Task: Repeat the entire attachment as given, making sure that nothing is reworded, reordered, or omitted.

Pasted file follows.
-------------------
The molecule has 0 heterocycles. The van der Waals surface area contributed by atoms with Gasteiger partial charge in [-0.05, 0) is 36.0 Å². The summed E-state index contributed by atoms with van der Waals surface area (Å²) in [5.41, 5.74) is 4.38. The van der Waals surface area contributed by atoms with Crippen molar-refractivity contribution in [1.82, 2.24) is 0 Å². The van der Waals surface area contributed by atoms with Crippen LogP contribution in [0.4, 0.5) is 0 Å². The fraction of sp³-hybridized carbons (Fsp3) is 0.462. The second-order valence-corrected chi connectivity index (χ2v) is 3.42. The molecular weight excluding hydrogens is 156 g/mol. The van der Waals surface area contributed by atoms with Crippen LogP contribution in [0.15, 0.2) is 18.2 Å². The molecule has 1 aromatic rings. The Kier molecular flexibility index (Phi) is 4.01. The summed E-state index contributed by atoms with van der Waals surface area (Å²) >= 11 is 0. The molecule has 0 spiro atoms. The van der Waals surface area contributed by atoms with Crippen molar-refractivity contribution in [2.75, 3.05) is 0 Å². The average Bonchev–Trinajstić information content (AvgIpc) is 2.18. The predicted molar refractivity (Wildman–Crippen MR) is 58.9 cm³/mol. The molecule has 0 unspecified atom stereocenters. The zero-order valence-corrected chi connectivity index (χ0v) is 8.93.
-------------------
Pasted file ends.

The molecule has 0 heterocycles. The van der Waals surface area contributed by atoms with Gasteiger partial charge in [-0.05, 0) is 36.0 Å². The summed E-state index contributed by atoms with van der Waals surface area (Å²) in [5.41, 5.74) is 4.38. The van der Waals surface area contributed by atoms with Crippen molar-refractivity contribution in [1.82, 2.24) is 0 Å². The van der Waals surface area contributed by atoms with Crippen LogP contribution in [0.4, 0.5) is 0 Å². The fraction of sp³-hybridized carbons (Fsp3) is 0.462. The second-order valence-corrected chi connectivity index (χ2v) is 3.42. The molecular weight excluding hydrogens is 156 g/mol. The van der Waals surface area contributed by atoms with Crippen LogP contribution in [0.15, 0.2) is 18.2 Å². The molecule has 1 aromatic rings. The Kier molecular flexibility index (Phi) is 4.01. The summed E-state index contributed by atoms with van der Waals surface area (Å²) >= 11 is 0. The molecule has 0 spiro atoms. The van der Waals surface area contributed by atoms with Crippen molar-refractivity contribution in [2.75, 3.05) is 0 Å². The average Bonchev–Trinajstić information content (AvgIpc) is 2.18. The predicted molar refractivity (Wildman–Crippen MR) is 58.9 cm³/mol. The molecule has 0 unspecified atom stereocenters. The zero-order valence-corrected chi connectivity index (χ0v) is 8.93.